The Chrism Mass serves a dual purpose in the life of the Catholic Church – to renew the promises made by priests at their ordination and to bless and consecrate the Holy Oils (Oil of the Sick, Oil of Catechumens and Sacred Chrism – the latter from which is ritual takes its name) used by parishes during the year. Unfortunately, because it is probably the largest clergy gathering of the year (in my estimations it usually surpasses most ordinations – your mileage may vary) it has and continues to become a lightening rod for supporters of women’s ordination.  Ok, here’s my rant of the day (please feel free to scroll down if you’re not interested – thanks) –> Ladies, as one of you who can understand your pain, let’s be rational here – the Church is not going to change its mind on this issue any time soon so picketing, shouting and processing down the middle aisle at any point during this celebration just serves to make things worse.  I learned early on that no one – male or female – has a RIGHT to ordination.  It is a CALL to service and while it is not open to us at this time we as women ARE called to service in this Church and in more areas now than ever before in its history.  Let us focus on that, do our very best at what God is calling each of us to do and wait upon the Spirit to move in its time, not ours.  This is a time in our Church where we need to be united with our clergy, not heaping more coal upon their heads as they try to do what they are called to do. (“Have I said too much? There’s nothing more I can think of to say to you…”) Rant complete for today.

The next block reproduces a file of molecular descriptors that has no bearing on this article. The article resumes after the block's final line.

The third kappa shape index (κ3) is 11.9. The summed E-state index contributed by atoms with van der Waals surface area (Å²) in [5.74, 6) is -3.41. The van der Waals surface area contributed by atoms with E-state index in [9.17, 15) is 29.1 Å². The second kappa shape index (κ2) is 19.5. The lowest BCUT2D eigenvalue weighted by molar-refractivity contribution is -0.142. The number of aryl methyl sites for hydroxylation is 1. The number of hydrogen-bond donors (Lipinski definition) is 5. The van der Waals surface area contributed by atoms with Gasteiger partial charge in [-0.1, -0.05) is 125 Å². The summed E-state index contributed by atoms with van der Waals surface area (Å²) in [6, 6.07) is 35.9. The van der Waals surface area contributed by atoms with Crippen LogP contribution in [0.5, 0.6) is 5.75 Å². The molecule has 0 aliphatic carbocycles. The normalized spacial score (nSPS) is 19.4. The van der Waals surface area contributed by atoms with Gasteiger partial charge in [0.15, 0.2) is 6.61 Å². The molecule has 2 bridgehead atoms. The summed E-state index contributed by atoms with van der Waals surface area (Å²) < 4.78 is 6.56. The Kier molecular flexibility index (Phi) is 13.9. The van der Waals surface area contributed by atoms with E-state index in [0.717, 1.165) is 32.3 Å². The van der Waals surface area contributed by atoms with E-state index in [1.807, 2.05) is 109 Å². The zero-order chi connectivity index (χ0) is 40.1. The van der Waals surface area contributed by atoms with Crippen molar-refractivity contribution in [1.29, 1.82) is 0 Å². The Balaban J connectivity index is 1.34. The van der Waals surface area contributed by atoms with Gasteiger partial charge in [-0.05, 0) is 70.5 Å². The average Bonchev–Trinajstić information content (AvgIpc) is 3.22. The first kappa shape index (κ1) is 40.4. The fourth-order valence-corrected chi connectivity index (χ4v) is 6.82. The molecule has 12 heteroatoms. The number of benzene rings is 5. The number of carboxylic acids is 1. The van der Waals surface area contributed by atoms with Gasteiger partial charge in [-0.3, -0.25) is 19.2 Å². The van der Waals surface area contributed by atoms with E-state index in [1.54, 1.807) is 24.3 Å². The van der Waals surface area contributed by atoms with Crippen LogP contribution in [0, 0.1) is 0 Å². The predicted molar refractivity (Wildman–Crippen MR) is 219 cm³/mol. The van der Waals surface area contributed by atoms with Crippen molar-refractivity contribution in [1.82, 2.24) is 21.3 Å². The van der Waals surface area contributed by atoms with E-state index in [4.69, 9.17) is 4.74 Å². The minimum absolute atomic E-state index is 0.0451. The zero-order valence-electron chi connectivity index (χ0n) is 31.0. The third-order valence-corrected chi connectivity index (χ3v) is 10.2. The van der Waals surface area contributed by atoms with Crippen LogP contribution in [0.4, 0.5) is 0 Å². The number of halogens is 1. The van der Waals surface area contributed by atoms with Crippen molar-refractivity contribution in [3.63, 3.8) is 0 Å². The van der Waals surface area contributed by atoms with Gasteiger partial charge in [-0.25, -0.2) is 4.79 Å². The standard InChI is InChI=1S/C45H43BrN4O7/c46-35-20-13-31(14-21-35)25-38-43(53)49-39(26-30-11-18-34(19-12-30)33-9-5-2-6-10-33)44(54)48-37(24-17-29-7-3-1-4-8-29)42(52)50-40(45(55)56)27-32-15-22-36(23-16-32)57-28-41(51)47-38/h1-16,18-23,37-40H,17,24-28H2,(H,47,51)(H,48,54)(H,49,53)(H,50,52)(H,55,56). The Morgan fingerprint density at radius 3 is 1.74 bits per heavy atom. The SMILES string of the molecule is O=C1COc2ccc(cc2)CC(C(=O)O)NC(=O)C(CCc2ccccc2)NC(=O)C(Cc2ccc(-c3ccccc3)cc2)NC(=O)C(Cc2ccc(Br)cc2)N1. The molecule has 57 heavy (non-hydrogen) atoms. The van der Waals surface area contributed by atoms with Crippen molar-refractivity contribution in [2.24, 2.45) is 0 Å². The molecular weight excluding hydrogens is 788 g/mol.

Back to the ritual – After the Homily, the Bishop asks the priests to stand and renew their priestly commitment before the assembly, who he then asks to support himself and these priests in their ministry.  This exchange takes the place of both the Creed and the General Intercession.  After this, the Procession of the Oils and the Gifts of Bread and Wine takes place so that the oils may be blessed and consecrated at this time.  There is a little known (and hardly ever used in these parts) tradition that has the Oil of the Sick blessed at the end of the Eucharist Prayer while the others are blessed and consecrated after Communion but I believe most dioceses in this country prefer the ritual after the Liturgy of the Word and before the Eucharistic Prayer.  So, once the procession reaches the sanctuary, those who are carrying the vessels with oil – and there are usually two bearers for each container because they are usually large, ornate and decently heavy once filled – wait to be called forward to place their vessel on the table setup somewhere appropriate in the space.  Both the Oil of the Sick and the Oil of the Catechumens are blessed, while the Sacred Chrism is first mixed with balsam which gives it its distinctly sweet smell and then breathed upon by the Bishop in a calling down of the Holy Spirit. Then all the priests extend their right hands toward the Chrism in solidarity to finish the prayer yet it is the Bishop who actually consecrates this most sacred of oils.  Once this is done, the Mass continues as usual.